Pictures emerge showing successful rescue operation. A young Turkish boy is saved after being pulled out from under a destroyed building in Hatay, one of the country’s worst-affected areas.

Death toll crosses 11,000 as Erdogan visits affected areas
Eight-year-old Yigit Cakmak in his crying mother’s arms after [Erdem Sahin/EPA]

The White Helmets, volunteer first responders in northwestern Syria, have reported at least 1,280 deaths in rebel-held areas.

The death toll could further surge as rescue workers continue search for survivors under the rubbles of thousands of toppled buildings despite freezing-cold weather.

Relatives of victims, and global rescue teams including from Pakistan have also joined the rescue efforts in the worst-hit cities.

Death toll crosses 11,000 as Erdogan visits affected areas

“Another miracle,” said the White Helmets, a rescue organisation operating in rebel-control areas in northwestern Syria.

“A child rescued after more than 40 hours of being trapped under the rubble of her house in the city of Salqin in the countryside of Idlib,” it added in a Twitter post.

Countries and organizations from across the globe have responded to the crisis with money, equipment and boots on the ground. Doctors Without Borders says it has 500 staff working in Syria — some of whom lost family members in the quake. NATO said its members are sending more than 1,400 emergency response personnel, CNN reported.

The World Health Organization estimates up to 23 million people could be affected by the earthquake. The situation is particularly dire in Syria, where the UN says nearly 70% of the population was in need of humanitarian assistance before the quake — an issue that has only been compounded by the tragedy.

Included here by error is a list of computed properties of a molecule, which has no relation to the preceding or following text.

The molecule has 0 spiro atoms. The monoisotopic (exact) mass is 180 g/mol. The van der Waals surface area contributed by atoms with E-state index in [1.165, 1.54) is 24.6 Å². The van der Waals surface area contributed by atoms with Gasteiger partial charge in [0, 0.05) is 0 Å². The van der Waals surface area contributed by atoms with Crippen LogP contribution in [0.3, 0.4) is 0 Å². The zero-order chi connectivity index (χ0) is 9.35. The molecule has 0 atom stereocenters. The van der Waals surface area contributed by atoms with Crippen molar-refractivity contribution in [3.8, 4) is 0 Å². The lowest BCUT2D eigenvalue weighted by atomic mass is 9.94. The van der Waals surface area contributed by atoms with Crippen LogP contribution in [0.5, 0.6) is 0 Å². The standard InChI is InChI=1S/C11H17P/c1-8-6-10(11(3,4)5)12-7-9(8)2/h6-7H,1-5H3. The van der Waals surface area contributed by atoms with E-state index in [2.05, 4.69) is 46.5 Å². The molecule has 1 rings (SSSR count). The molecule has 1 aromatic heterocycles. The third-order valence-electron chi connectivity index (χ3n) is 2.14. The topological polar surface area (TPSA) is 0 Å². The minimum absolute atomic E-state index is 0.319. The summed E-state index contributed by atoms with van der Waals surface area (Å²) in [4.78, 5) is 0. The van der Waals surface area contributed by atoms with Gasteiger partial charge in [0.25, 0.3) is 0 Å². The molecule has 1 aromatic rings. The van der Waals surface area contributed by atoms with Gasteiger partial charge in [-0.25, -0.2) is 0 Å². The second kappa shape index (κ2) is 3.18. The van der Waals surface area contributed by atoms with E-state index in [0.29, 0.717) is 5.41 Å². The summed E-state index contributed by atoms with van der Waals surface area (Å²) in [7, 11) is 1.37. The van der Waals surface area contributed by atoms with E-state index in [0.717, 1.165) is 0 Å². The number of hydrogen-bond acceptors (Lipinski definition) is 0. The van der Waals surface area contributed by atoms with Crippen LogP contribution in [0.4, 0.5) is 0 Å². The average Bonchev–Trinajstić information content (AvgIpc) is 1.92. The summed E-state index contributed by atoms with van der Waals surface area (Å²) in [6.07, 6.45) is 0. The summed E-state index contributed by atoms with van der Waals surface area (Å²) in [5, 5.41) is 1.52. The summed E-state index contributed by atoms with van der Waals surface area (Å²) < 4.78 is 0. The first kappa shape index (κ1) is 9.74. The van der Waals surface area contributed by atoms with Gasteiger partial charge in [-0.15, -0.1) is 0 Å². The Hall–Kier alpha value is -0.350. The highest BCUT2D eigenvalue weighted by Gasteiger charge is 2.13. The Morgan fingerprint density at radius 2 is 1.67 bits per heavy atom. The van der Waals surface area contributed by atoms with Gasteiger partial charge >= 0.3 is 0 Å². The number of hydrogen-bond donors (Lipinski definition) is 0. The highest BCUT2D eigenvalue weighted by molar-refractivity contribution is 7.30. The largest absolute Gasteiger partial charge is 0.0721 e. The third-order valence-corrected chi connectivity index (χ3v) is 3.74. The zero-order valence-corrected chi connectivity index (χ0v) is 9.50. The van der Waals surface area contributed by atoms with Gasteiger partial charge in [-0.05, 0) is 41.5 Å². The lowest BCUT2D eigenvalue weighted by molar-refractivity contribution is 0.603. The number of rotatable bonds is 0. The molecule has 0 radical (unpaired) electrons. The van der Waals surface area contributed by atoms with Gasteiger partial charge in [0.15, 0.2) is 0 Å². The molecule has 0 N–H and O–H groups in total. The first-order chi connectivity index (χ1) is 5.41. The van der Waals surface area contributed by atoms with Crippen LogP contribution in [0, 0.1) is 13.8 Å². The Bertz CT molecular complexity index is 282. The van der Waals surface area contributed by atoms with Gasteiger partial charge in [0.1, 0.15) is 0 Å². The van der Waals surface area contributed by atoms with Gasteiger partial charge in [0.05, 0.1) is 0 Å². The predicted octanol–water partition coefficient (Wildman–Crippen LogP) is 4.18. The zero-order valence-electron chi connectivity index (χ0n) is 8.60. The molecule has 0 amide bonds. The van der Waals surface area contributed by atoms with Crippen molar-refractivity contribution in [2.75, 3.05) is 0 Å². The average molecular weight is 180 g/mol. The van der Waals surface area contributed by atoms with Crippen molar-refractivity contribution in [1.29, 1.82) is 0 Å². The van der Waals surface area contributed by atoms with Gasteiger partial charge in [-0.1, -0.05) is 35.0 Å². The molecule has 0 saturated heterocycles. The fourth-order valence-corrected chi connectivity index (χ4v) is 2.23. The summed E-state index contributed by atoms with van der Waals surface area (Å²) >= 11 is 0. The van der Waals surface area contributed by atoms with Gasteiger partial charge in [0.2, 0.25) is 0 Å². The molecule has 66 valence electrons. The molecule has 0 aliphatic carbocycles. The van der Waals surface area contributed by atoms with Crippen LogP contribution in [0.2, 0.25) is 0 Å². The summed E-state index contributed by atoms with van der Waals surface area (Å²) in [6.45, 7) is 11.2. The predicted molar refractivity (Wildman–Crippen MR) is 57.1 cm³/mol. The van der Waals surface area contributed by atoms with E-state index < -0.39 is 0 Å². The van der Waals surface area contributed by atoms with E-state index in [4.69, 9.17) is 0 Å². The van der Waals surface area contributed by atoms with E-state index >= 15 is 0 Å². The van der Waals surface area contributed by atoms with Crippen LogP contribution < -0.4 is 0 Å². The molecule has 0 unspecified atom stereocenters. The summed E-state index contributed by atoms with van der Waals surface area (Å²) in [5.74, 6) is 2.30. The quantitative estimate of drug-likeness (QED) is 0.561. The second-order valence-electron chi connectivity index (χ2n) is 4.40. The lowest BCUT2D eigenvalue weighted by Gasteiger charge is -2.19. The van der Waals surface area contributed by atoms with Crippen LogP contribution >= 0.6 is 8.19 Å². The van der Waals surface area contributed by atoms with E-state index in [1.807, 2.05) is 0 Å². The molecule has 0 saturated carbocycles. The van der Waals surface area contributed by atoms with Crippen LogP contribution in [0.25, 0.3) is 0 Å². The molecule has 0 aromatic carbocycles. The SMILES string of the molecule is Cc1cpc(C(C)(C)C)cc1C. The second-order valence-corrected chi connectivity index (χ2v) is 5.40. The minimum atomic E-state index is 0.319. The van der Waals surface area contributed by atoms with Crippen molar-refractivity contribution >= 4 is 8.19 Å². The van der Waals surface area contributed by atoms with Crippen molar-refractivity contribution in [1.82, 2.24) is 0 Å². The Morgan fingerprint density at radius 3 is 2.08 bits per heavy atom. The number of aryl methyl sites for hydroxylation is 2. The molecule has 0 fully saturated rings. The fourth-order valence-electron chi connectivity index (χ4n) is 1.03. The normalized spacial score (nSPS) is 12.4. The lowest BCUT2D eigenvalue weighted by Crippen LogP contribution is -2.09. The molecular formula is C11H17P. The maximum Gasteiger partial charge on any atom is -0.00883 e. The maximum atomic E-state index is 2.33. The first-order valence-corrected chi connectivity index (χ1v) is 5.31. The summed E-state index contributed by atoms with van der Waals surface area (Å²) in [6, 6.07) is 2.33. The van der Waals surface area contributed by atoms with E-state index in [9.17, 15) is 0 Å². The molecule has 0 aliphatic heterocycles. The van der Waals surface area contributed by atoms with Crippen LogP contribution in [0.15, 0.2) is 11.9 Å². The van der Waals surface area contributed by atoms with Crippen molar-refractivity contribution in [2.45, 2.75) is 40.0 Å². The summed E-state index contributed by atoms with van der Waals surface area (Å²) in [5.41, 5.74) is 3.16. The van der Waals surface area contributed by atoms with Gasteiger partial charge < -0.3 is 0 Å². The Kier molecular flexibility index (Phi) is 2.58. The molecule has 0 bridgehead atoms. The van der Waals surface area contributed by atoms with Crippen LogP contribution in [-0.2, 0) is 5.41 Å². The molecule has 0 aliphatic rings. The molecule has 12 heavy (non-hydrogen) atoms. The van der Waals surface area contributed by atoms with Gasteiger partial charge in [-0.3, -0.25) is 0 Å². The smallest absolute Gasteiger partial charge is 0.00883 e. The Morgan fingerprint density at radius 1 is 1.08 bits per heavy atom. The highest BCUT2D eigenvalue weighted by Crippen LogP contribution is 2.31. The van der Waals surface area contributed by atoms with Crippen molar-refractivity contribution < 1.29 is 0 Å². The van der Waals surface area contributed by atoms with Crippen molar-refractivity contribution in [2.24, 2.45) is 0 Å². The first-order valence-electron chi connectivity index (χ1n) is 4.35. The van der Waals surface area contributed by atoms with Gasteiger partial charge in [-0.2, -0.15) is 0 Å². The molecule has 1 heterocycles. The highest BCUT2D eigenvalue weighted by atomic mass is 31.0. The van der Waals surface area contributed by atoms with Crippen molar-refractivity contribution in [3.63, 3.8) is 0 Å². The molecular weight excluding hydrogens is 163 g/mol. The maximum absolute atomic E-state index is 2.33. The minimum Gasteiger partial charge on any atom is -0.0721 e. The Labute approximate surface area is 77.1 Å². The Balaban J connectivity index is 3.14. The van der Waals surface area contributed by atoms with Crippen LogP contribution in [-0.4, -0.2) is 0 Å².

The damage caused a temporary disruption to the UN’s cross-border aid into Syria, with UN humanitarian teams exploring all avenues to reach those in need. Meanwhile, hospitals in war-hit Syria are “absolutely overloaded,” UNICEF’s representative in Aleppo said.

Turkish President Recep Tayyip Erdogan will go to the country’s southern region to inspect areas struck by the earthquakes, state-run Anadolu news agency has said.

Erdogan is expected to visit Kahramanmaras city centre first and then the Pazarcik district that was the epicentre of one of Monday’s earthquakes, the agency repoted. The president is later expected to head to Hatay for inspections, it added.

Following the violent earthquakes, throngs of trapped victims used social media to reach out for help and pinpoint their locations for rescuers.

“Friends, we are stuck under the earthquake,” Firat Yayla, a YouTuber known as Charmquell, said in the video shot in a dark space.

“Mother! Are you okay? Mother! Tell me you hid somewhere. Please help!” he added before ending the video with his home address.

A magnitude 7.8 earthquake struck Turkey and Syria early Monday. Centered near Gaziantep in southern Turkey, the quake was felt as far away as Lebanon and Israel.

Death toll crosses 11,000 as Erdogan visits affected areas
Note: Based on assessment as of 8:00 a.m. E.S.T. on Feb. 6.
Source: U.S. Geological Survey
By Pablo Robles
APP Services